Desert Mountain Energy has announced that its completion and testing operations have commenced at its initial two wildcat helium wells in Arizona’s Holbrook Basin.

According to DME, both wells have significant gas flows from multiple zones aggregating over 180 ft. each, with helium and other gaseous content yet to be determined.

The completion and evaluation procedures include logging of the cased holes, perforating the casing at select locations corresponding with anticipated pay zones, testing the pressure and flow rate of gas from the perforations, and gas sampling to evaluate full gaseous content.

DME anticipates that the completion and testing work will be complete with results available in the next few weeks.

 Proven vs Prospective reserves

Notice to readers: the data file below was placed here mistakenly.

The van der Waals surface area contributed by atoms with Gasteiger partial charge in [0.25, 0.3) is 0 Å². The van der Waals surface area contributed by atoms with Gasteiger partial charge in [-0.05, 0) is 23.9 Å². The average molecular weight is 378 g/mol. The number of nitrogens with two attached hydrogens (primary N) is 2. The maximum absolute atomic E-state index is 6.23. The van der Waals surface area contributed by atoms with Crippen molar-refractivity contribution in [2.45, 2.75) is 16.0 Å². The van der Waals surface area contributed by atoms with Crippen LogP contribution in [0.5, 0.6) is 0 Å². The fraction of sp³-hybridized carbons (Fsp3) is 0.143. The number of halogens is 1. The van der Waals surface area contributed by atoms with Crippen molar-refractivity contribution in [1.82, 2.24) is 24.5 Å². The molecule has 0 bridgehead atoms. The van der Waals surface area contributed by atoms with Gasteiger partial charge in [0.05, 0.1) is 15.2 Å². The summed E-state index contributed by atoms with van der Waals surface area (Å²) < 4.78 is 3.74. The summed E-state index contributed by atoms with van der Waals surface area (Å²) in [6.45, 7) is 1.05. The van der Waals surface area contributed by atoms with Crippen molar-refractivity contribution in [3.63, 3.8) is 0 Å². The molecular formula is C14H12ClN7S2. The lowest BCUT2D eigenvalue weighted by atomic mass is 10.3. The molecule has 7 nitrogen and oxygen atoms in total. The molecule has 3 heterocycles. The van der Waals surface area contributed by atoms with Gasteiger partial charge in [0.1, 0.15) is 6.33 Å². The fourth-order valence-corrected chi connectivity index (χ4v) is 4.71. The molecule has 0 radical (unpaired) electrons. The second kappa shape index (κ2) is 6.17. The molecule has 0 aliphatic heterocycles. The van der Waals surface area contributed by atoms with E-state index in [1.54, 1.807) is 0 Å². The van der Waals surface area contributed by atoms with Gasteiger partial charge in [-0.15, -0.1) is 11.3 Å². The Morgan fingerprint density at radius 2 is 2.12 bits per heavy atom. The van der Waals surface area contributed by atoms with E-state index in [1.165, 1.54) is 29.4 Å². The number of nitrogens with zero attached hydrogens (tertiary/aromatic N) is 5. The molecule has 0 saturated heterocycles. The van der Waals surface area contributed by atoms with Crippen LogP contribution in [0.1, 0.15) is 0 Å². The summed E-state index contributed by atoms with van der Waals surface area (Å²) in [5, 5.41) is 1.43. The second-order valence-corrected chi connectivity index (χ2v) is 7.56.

There are many different terms and phrases to get accustomed to in the helium business, but few as significant as ‘proven’ and ‘prospective’ reserves when it comes to the future potential and validity of a helium project.

Statements often abound about the prospective reserves of a new helium discovery, while others will cite the proven reserves. So, what do they mean and what’s the difference?

Prospective Resource estimates are developed based on a set of assumptions provided to a geological consultant, assumptions which can be highly optimistic. 

These figures can generate great scope for future capacities, but such estimates of prospective resources can and often are obtained before any drilling activity has even occurred at the site in question.

Proved Reserves, however, are considered almost definite. These are, as the name implies, proven and more precise than estimates alone. In fact, most investment decisions are based on something called ‘2P Reserves’ – which means Proved + Probable.

It is these proven reserves that are, therefore, often considered to be the realistic hallmark of a successful helium exploration project.